The heart is an incredible organ. From the time youre born to the time you die, it never stops working, not even when youre asleep. Once it starts beating it wont stop until its work is done. The heart works by pumping blood throughout your entire body. Every hour it will transport around 260 liters of blood, about 6240 liters per day. Not only must your heart pump oxygenated blood away from itself, but it has to bring deoxygenated blood back again. This is an intense amount of work for something only roughly the size of your clenched fist, and so it makes sense that something working this hard will start to wear out as we get older.How the Heart AgesAs you get older the chances of you developing heart disease increase. After the age of 65 the chances of having a stroke or heart attack are significantly higher. Because of this, it makes sense to take preventative measures well ahead of time and ensure that your heart remains healthy for as long as possible.As you age, the cells and muscles within your heart begin to weaken. While this doesnt alter the number of times your heart beats, the strength with which your heart pumps does begin to weaken. This, in conjunction with genetic factors and or poor lifestyle choices, can lead to a number of different complications.Signs of Heart DiseaseEarly signs of heart disease may be difficult to determine and may be ignored altogether. Its for that reason that you should visit your doctor for regular checkups. That being said any pain or tightness in your chest should warrant a visit or call to your doctor straight away. Other signs of the onset of heart disease include:PainChest pain during physical activityLightheadednessDizzinessShortness of breathHeadachesCold sweatsConfusionNausea/vomitingNumbness or tingling in the shoulders, arms, or neckTiredness or fatigueSwelling of the ankles, feet, legs, stomach, or neckReduced ability to exercise or be physically activeHow to Prevent Heart Disease as you ageWhile the risk of contracting heart disease is dependent on genetics to a certain extent, its also largely related to lifestyle. With this in mind, there are a number of different steps you can take to minimize the risk of developing heart disease. Quit smokingIf youre a smoker then its heavily advised to quit as soon as possible. Smoking is one of the leading causes of various cancers and heart diseases and is associated with higher mortality rates. With regards to the heart, smoking damages artery walls as well as red blood cells, and can lead to arteriosclerosis, a condition in which plaque hardens in your arteries. Quitting smoking reduces the risk of arteriosclerosis, as well as strokes, cardiac arrest and heart attacks.Cut down on alcoholIts no secret that heavy drinking can lead to any number of debilitating diseases including diabetes, liver disease and certain types of cancer. It can also lead to heart failure. To reduce the risk of heart disease caused by excessive drinking, its advisable to cut down when possible. Men should consume no more than two drinks a day and one drink for women.Follow a healthy dietDiet plays a huge role in regulating both heart health and overall well-being. The food you eat directly affects both how you feel and how your body functions. To lower the risk of heart disease and other diet-related related maladies such as type-two diabetes, stay away from overly processed foods, and foods high in sugar, additives and trans-fats. Instead, make sure that your diet consists of healthy foods such as whole fruits, vegetables, eggs and foods high in fiber.Maintain a healthy weightThis goes hand in hand with following a healthy diet, but maintaining a healthy weight is one of the surest ways to minimize the risk of heart disease. Staying physically active while balancing the calories you consume with the calories you burn is important not just for heart health but overall wellbeing.To maintain a healthy weight, it's advised that you limit your portion sizes, eat only healthy, nutrient-dense foods, and do moderate to vigorous exercise for at least 150 minutes per week. This doesnt mean you have to do all of the exercise at the same time; try and break it up over the course of a few days. If youre unable to do that amount, then do as much as you can. The most important thing is that you stay active to the extent to which youre able.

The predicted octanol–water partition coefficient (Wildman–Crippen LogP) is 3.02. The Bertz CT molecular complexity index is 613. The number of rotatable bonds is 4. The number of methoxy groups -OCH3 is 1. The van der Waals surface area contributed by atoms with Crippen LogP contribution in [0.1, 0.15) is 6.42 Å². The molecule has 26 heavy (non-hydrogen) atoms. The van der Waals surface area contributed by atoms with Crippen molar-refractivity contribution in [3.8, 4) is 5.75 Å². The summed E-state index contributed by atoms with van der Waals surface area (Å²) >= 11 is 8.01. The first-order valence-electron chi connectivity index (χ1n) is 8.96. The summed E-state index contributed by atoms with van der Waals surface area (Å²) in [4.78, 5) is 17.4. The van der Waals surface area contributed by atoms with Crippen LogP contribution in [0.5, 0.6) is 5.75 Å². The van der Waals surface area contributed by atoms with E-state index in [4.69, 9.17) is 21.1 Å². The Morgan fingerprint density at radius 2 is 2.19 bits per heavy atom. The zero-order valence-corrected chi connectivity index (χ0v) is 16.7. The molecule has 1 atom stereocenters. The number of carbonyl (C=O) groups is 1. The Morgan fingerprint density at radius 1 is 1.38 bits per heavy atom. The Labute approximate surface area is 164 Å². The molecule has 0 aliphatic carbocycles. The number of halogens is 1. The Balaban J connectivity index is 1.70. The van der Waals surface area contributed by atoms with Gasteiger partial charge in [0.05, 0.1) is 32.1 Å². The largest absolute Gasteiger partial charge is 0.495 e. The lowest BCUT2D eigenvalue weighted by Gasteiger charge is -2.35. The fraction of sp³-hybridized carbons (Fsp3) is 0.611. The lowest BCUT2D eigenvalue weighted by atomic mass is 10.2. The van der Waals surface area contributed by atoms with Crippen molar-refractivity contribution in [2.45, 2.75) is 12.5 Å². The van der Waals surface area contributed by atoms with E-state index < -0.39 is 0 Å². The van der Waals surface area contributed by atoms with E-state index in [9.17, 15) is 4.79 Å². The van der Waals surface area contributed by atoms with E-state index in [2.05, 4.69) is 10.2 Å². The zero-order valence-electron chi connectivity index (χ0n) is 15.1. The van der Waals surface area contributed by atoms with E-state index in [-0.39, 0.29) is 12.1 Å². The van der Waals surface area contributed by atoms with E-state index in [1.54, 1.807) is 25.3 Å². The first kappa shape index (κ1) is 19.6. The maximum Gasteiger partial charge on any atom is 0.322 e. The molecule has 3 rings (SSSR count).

he holidays are here. For many families, this is the one time during the year you are able to all be together. You may notice some changes in your senior loved one since the last time you saw them. Below are 5 things to look for when assessing their overall health and safety.Around the house Have there been changes in how they keep up with their housework? Is it untidy, is mail piling up, is there laundry lying around? Seniors may have difficulty getting around or even remembering daily activities.Eating habits Has your loved one experienced shifts in weight? This could be a serious health concern, but also a sign of depression. Look in their refrigerator and pantry. Often a senior is not shopping or cooking and does not have healthy food choices. You may wish to remove expired food.Personal hygiene Do you notice a change in the way your loved one looks? Body odor, stained clothing or uncombed hair can be signs of depression, or difficulty caring for themselves.Personality changes Has your normally social parent become more withdrawn? Are they less engaged in family conversations or activities? These are typically signs of depression and can also be a health risk.Difficulty getting around Is your loved one less steady on their feet? Do you notice they are sitting too much and not moving around? These can be signs that they are worried about falling. They may also be concerned about appearing feeble.If you are concerned with any of these situations, talk to your loved one. Tell them how you feel and what you have noticed. You may determine that they are ready for a change. They may be relieved to have the conversation as well. If you have any questions about how to start the conversation, we can help too. Feel free to call a Legend Senior Living senior care consultant we want your holidays to be fun and festive.